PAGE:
BMW has a
variety of options in their 7 Series range, from a 3.0-litre 6-cylinder all the
way up to a 6.6-litre V12! Best snag one of those before they’re all gone!
The 750Li xDrive
would be the Audi’s closest competitor in terms of price with a 4.4-litre V8
and costing R2.5 million, but there is a significant power difference (I sound
like I’m stuck on repeat) with outputs of 390kW and 750Nm.
Audi SQ 7
The Q7 went under the knife last year which saw mild styling tweaks on the exterior and some welcomed goodies on the inside. The Q7 range is only offered in diesel derivatives and the SQ7 is no different – but now with Audi’s most powerful diesel engine! 310kW and 900Nm would’ve done the trick in freeing the Ever Given ship blocking the Suez Canal! And you would’ve had room to fit any stranded sailors with all 7 seats in place.
comes to powerful diesel powertrains, Audi has this corner of the market well
covered as many manufacturers have opted against bringing in new diesel engines.
Mercedes-Benz provides the SQ7 with its sternest challenge in form the GLE 400d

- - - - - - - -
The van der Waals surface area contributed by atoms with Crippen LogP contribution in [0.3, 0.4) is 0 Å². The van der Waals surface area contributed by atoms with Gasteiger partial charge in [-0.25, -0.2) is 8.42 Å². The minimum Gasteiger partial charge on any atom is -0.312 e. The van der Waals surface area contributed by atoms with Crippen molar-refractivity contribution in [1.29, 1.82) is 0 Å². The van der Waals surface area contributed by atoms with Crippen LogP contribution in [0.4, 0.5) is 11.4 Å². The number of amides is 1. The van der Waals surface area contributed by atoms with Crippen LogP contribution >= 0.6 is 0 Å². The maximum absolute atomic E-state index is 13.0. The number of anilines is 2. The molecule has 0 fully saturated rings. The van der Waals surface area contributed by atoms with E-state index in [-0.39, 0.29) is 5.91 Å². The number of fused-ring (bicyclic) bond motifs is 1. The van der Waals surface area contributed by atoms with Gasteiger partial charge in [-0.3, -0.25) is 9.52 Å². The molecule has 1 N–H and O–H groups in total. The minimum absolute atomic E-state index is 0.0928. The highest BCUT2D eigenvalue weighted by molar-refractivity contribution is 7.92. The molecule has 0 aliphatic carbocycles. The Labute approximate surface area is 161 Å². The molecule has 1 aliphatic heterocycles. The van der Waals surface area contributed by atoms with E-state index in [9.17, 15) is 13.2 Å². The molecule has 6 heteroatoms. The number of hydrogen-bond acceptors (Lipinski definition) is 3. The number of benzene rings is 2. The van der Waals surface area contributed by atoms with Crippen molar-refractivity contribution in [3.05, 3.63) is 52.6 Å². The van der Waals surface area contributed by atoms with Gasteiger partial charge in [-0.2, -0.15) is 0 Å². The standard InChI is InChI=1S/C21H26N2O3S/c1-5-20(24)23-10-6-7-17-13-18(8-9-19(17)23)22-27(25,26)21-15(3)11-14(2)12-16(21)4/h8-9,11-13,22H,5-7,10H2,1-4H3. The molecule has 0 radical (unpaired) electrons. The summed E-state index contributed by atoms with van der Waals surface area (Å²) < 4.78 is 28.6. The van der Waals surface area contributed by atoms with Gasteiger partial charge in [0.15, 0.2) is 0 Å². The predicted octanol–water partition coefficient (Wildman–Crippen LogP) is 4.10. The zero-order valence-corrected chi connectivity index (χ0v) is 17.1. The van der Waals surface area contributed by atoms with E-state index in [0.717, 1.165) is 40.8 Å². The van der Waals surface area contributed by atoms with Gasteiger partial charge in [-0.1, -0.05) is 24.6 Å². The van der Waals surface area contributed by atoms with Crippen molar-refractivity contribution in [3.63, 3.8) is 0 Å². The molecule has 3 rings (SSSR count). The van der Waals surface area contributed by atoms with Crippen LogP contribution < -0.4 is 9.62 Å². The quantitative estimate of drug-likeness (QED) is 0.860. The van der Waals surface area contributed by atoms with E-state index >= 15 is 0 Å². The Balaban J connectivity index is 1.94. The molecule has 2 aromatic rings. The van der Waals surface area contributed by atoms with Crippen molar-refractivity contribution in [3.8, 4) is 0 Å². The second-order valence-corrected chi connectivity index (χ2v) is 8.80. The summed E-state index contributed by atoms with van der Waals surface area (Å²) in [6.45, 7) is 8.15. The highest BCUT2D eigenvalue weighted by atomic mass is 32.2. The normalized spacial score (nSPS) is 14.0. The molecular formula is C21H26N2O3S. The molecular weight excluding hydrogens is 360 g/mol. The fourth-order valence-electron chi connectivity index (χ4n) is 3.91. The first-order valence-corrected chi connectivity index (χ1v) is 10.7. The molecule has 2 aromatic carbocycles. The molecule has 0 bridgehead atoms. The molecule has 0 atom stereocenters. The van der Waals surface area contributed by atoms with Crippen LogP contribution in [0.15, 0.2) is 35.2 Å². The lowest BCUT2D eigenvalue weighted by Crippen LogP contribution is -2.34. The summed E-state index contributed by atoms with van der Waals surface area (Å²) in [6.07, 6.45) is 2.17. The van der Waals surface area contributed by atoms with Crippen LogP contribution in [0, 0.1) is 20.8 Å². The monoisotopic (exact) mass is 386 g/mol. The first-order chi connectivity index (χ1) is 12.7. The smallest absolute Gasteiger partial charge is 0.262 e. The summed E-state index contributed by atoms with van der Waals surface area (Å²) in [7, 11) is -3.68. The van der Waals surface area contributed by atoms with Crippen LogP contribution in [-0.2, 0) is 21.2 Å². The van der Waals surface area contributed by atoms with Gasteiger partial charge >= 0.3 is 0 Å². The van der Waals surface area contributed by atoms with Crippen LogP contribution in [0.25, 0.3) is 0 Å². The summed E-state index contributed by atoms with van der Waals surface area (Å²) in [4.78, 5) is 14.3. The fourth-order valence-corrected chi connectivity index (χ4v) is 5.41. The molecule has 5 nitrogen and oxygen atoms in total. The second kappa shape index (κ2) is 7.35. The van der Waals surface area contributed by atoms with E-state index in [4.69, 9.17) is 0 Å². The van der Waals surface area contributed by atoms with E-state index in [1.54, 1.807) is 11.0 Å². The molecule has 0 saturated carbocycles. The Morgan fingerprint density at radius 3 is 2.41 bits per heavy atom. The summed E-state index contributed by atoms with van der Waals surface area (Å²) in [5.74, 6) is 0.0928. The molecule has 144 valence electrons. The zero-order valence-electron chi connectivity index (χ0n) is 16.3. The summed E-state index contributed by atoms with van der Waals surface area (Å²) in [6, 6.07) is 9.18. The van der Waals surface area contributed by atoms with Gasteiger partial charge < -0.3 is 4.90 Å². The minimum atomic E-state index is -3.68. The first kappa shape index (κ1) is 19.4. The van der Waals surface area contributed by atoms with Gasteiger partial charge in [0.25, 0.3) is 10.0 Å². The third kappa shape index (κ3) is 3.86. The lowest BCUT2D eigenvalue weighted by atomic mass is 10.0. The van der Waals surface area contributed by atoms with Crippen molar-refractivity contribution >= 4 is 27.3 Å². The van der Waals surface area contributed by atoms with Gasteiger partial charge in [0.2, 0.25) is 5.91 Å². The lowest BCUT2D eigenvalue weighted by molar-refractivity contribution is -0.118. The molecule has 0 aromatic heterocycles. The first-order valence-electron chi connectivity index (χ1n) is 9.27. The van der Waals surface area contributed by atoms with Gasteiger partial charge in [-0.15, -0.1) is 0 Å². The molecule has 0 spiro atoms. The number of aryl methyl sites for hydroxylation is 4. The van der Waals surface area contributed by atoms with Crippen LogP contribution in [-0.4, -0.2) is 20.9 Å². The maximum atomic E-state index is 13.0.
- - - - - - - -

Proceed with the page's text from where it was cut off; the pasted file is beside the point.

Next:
but power figures can’t match the Audi with only 243kW and 700Nm available.
There is of course another competitor that I think is massively underrated and an equally brilliant, if not a better choice than the Audi and it comes from their own stable. The Volkswagen Touareg is hugely accomplished vehicle, and yes it can’t compete with the Audi in terms of power (nothing can, to be honest) but it rides on the Volkswagen Groups latest platform that underpins their newer models like the Q8 and even extending into brands like Porsche, Bentley and Lamborghini. The best bit? You save almost R170k with a retail sticker of R1.5 million.
Audi SQ 8 and RS Q8
While the bonkers RS Q8 makes use of a monstrous petrol-powered V8, the SQ 8 follows the same path as the SQ 7 with its diesel engine. Power figures are identical to the latter but like we mentioned earlier, it does benefit from the Volkswagen Groups latest modular platform which comes with a raft of benefits over the previous iteration.
But the big
talking point here is the RS Q8 which produces a phenomenal 441kW and 800Nm,
while this large lump of metal can achieve 100km/h in just a mere 3.8 seconds. No
wonder then that it claimed the title of the fastest SUV around the famed Nürburgring.
SQ 8 retails for around R1.8 million you will have to shell out a fair bit more
to get into the RS Q8 with a price R2.3 million.
For around R300k more, the Range Rover Sport SVR offers a decent alternative to the RS Q8 with its absolutely raucous supercharged V8 churning out 423kW and 700Nm. Although, it is an ageing product, and the Audi will outperform it in many areas in terms of power, tech and refinement. And if a coupe-SUV is your thing, then the Range Rover doesn’t quite fit the bill.